Heritage Shares Its Research Centers to
Help Improve Outcomes for All
Heritage launched two new centers this year with the aim of sharing the university’s expertise and research with outside organizations to help improve the local community. They include the Center for a New Washington and the Center for Native Health and Culture. According to Kay Bassett, director of special initiatives at Heritage, “Much of the research the university completes revolves around common needs and purposes. We can be an Important resource in helping local and statewide communities address any number of public issues.
The Center for a New Washington
The Center for a New Washington, which opened late last spring, began its mission by providing several one-day forums, including a series funded by
the Carnegie Corporation to address healthcare, education and water issues in the Yakima Valley. Each of the multiple forums brought together a full house of experts and interested community members to brainstorm ways of working collaboratively in order to improve existing local systems and services.
“Bringing together people from all sides of an issue and putting them in one room allows for really frank conversations about the concerns being faced,” said Bassett. “The highest value of these forums is in enabling us to work together.”
Basset points to the center’s forum on education as an example. The event brought together a cross section of the community, including K-12 and postsecondary educators, elected officials, leaders from the faith community, and directors of non-profits and business development agencies, who then worked in small groups discussing single issues, such as how to get kids from high school to college. The no-holds-barred conversations focused on the many challenges local students face, such as college readiness, parental involvement, even how early is early enough to get kids thinking about college.
“We didn’t expect to solve any particular issue with these meetings,” said Bassett. “Our goal was simply to get the conversations started. We do plan to check back with participants in a few months to see how they have incorporated what they learned into their daily business.”
The Center for Native Health and Culture
Heritage’s other new resource hub is the Center for Native Health and Culture. When the center held its grand opening just last October, it was already
in full swing with two major health studies, as well as research roundtables for faculty professional development and a student research project on
sustainable foods, health and culture.
According to Dr. Michelle Jacob, director of the center, “In many cases Native Americans make up such a small portion of the people who are part of national health studies that it is difficult, if not impossible, to study health questions about this population in a meaningful way.”
Such is the case of the national study on heart health for Native Americans that Dr. Jacob brought to the center. The largest epidemiological dataset
study on this population ever collected, it involves 30 tribal communities in Arizona, Oklahoma, and North and South Dakota. The study looks at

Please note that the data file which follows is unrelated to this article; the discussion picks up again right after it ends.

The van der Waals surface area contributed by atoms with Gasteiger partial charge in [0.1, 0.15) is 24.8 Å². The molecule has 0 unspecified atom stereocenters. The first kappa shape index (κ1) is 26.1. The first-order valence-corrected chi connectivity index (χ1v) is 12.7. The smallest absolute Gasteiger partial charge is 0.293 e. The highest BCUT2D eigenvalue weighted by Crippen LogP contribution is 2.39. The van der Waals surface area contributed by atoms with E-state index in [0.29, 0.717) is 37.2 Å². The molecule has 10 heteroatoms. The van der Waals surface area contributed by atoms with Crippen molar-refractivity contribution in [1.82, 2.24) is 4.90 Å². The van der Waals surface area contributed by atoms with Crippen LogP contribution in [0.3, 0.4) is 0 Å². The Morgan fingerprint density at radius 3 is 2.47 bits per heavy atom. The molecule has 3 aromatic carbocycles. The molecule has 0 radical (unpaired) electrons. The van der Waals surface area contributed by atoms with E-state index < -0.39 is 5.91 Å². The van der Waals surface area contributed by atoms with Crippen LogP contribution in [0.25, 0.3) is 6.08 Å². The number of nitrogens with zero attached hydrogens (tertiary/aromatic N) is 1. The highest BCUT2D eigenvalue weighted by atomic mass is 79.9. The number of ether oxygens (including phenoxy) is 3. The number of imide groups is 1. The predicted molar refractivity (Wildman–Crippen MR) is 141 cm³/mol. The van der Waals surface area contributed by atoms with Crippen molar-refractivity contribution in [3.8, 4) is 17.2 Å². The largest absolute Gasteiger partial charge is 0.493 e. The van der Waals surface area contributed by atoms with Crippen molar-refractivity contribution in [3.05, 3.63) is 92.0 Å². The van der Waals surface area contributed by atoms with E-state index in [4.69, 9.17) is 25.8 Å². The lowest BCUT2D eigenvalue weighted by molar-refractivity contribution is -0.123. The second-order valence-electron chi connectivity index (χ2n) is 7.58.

data points like the prevalence of diabetes, treatment regimes and the stress levels of the patients.
“We want to understand the relationship between psychological stress and type 2 diabetes and heart disease in Native Americans, as well as their treatments,” Jacob explained. “Understanding the relationship between mind and body will let us know where best to instigate reforms to improve health.”
Doctors have long been aware of the link between diabetes and heart disease in the general population. According to the American Diabetes Association, two out of three people with this disease die from strokes or heart attacks. The U.S. Department of Health and Human Services reports the likelihood of being diagnosed with type 2 diabetes as an adult Native American or Alaskan Native is more than twice that of the general population. That number grows to nine times higher for children between the ages of ten and 19.
Locally, the Yakama Healthy Heart Program’s “Special Diabetes Program for Indians” is helping patients reduce their risk of heart disease. The program is one of 30 in the nation.
“Of these programs, the one at the Yakama Nation is having the greatest success,” claims Dr. Jacob. “It has been enjoying strong participation,
more stringent glucose management and fabulous outcomes. We want to know what it is about this program that makes it so successful. Ultimately, it will allow other programs to replicate their success.” Dr. Jacob is working with the Yakama Healthy Heart Program to collect data from both participants
in the diabetes program and those who have left, plus from the staff. She is looking for the factors that lead to higher patient retention.
Both heart studies are long-term projects. Dr. Jacob expects initial findings from the national Strong Heart Study will be released early this year to the tribal communities involved in the study. The data from the Yakama study is now being entered for analysis. She expects to see primary results by spring. For more information, please visit: heritage.edu/community.aspx